🚶‍♀️ The city of Ann Arbor celebrated the grand opening of the Allen Creek Railroad Berm Project this week virtually. (A4)

🚲 Have a look at the new downtown protected bikeway on First Street. (MLive)

🛤 The long-awaited passenger train service from Ann Arbor to Traverse City — known as A2TC — has put test rides slated for 2021 on hold due to the pandemic. (Detroit Free Press)

🎓 A senior at the University of Michigan became the school’s 29th Rhodes Scholar since the awards were established in 1902. (A4)

💻 Toyota and Cisco have partnered to install free Wi-Fi at public sites in the region, including in Ann Arbor and Ypsilanti. (A4)

Good to know:

🌯 Vegan Kerrytown joint Detroit Street Filling Station expanded into the space next door. The owner said it could become a private dining space or intimate music venue. (A4)

🍪 Have kids ages 8 and up? Love holiday cookies? This local cooking school for kids will be hosting holiday cookie classes online for the whole family. (A4)

🎅 Santa’s Mailbox will return to Main St. this year. From Nov. 28-Dec. 14, write a letter to Santa with a return address and you will receive a response. (A4)

🤝 Tuesday is Giving Tuesday. The annual Rockin’ for the Hungry fund drive by Food Gatherers, ann arbor’s 107one and Kroger will kick off virtually on Tuesday, as will Ann Arbor Summer Festival’s campaign which will feature free performances by Michigan-based artists throughout the day. (A4)

Feature interview of the week:

“We had to pivot to something that is ironic for us, because the whole gist of Literati is that it is a community bookstore that

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fitness

Many UK fitness venues may not survive winter Covid closures, say bosses | Business

Many hundreds of gyms and swimming pools will go out of business this winter if new post-lockdown restrictions being considered for England force them to remain closed, industry leaders have warned.

Huw Edwards, the chief executive of ukactive, said the government was thought to be considering keeping gyms and pools closed as part of a tradeoff for reopening other parts of the economy, such as pubs and restaurants, in December.

The prime minister is due to make a statement setting out a new system of tiers, potentially with a tougher top level. Pubs and restaurants have demanded a week’s warning of new rules that would kick in after the English lockdown ends on 2 December.

The UK’s 7,000 gyms, pools and leisure centres have sought to be reclassified as essential services vital to public health. The move is being debated by MPs on Monday after a petition attracted more than 600,000 signatures.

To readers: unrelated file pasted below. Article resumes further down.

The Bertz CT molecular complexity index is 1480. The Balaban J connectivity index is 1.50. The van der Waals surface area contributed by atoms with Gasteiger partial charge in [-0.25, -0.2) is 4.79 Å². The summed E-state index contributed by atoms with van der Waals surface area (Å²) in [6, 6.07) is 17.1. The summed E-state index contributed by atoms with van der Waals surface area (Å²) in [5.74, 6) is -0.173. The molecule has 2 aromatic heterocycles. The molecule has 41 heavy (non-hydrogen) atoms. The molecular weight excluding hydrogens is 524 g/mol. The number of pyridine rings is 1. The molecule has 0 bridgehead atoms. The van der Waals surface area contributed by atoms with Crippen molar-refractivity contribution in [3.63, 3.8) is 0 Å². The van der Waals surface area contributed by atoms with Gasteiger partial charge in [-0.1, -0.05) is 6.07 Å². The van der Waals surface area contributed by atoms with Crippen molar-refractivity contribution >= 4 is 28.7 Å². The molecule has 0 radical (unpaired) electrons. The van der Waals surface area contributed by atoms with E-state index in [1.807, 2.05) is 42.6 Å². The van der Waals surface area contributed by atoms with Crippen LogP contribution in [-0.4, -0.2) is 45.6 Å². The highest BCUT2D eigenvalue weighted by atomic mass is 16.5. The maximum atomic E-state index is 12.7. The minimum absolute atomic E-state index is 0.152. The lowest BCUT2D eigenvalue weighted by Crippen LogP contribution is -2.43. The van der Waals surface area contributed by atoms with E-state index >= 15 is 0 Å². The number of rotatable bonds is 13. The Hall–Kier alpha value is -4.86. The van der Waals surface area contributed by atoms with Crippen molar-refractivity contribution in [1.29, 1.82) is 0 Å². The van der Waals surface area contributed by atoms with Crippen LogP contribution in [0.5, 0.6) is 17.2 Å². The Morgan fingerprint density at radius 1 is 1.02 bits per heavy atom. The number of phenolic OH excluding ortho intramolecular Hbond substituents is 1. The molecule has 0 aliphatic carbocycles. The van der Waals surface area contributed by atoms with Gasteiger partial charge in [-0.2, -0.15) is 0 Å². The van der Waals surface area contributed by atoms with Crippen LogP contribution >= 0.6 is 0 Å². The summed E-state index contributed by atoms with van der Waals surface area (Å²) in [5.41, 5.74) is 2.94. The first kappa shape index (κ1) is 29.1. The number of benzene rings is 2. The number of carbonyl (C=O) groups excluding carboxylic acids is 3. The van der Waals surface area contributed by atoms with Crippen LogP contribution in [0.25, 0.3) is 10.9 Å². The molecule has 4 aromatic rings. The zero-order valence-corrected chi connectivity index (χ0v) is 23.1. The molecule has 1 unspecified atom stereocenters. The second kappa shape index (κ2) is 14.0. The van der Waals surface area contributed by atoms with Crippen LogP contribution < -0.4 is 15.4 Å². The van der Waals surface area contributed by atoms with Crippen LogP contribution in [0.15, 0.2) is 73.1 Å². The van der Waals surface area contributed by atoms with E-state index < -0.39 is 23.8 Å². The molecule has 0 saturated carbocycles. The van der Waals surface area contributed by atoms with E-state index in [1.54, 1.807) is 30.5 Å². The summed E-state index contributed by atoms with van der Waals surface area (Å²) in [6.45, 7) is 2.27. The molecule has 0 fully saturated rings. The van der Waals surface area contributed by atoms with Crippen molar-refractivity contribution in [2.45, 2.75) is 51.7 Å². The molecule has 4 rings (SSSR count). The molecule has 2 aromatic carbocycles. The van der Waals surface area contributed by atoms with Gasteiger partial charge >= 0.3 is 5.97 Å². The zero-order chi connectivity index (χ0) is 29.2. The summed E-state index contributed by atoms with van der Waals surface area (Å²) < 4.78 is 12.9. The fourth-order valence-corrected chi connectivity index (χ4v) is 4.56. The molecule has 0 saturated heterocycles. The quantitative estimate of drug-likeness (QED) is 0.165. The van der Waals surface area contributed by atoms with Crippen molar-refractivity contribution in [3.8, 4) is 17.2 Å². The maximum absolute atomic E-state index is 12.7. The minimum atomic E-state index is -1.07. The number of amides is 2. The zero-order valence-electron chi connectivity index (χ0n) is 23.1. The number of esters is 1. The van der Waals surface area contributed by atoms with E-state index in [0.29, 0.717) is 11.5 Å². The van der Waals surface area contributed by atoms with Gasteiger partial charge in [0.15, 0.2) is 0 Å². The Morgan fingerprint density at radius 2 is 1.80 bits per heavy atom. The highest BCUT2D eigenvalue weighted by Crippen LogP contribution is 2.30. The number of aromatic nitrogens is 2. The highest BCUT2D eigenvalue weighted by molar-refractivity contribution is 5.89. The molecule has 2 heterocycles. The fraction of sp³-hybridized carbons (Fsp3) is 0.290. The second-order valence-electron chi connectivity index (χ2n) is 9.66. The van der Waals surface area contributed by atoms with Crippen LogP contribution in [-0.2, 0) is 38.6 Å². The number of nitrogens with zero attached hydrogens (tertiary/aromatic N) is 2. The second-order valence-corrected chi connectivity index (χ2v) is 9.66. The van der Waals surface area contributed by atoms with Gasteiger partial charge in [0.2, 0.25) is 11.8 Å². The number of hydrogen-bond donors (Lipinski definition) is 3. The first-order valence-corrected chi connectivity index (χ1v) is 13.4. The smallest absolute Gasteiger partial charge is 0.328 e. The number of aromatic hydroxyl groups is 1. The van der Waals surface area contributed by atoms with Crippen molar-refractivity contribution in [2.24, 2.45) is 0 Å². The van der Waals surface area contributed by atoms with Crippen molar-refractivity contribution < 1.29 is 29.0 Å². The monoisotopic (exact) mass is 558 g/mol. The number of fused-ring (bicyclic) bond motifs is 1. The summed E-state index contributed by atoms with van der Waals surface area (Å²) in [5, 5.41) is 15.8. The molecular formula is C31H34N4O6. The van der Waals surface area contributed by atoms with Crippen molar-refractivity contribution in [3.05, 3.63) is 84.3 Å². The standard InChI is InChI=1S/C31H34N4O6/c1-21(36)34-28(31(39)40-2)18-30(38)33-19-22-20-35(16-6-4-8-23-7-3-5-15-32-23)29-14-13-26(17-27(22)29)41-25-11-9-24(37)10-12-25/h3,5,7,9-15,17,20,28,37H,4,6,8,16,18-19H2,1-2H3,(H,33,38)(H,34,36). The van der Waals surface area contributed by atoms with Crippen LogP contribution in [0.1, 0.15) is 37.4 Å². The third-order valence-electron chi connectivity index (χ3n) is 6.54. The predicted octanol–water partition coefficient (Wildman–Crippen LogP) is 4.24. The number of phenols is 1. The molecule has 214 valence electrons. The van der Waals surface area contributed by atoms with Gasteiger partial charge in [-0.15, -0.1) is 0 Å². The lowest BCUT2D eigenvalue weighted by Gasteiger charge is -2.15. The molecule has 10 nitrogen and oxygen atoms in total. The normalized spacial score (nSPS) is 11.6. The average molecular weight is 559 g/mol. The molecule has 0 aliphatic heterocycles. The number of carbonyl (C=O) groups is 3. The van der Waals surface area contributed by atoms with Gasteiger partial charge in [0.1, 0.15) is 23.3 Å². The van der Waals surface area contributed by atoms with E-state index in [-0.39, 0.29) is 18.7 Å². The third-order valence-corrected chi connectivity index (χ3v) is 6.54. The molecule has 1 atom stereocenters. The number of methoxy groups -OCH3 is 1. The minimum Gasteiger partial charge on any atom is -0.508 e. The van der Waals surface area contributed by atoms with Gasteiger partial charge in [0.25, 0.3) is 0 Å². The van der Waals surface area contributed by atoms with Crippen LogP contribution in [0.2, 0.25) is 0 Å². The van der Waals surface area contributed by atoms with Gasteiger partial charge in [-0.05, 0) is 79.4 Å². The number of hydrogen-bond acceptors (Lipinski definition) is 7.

Gyms are currently shut in England and parts of Scotland, and are due to close in Northern Ireland on Friday. To further penalise the fitness industry would be a “political choice”, Edwards said as there was “no science” to support the idea that its venues were a source of infection.


Public Health England has also warned that any respite at Christmas would be paid for with tough restrictions afterwards. Shutdowns in January and February would be even more damaging for gyms, as it is their busiest period with Britons undertaking new year fitness regimes.

Edwards said having to shut again in the new year would be another hard blow for businesses. “Missing out on those months would be devastating, and we could end up losing up to 20% of all facilities if there is a sustained period of closure.”

About two-thirds of gyms and leisure centres in England are in private hands, with the 2,116 council-owned sites typically run by charitable trusts on their behalf. While the big chains have been bailed out by deep-pocketed investors, the operators of public facilities, which are often providing services for less affluent communities, are struggling.

Last week, GLL, the UK’s biggest leisure trust, which has more than 270 leisure centres – including the Queen Elizabeth Olympic Park venues – on its books, announced that Oasis, the Swindon leisure centre that gave one of the UK’s biggest bands its name, was closing. Other centres, including sites in Preston and Newcastle, have already shut.

Mark Sesnan, the GLL chief executive, said it had used up its £20m rainy-day fund during the first quarantine. The Oasis centre, he said, relied “on getting a lot of people through the door. The business model doesn’t work under social distancing and it doesn’t work when you are shut. The costs are unsustainable.”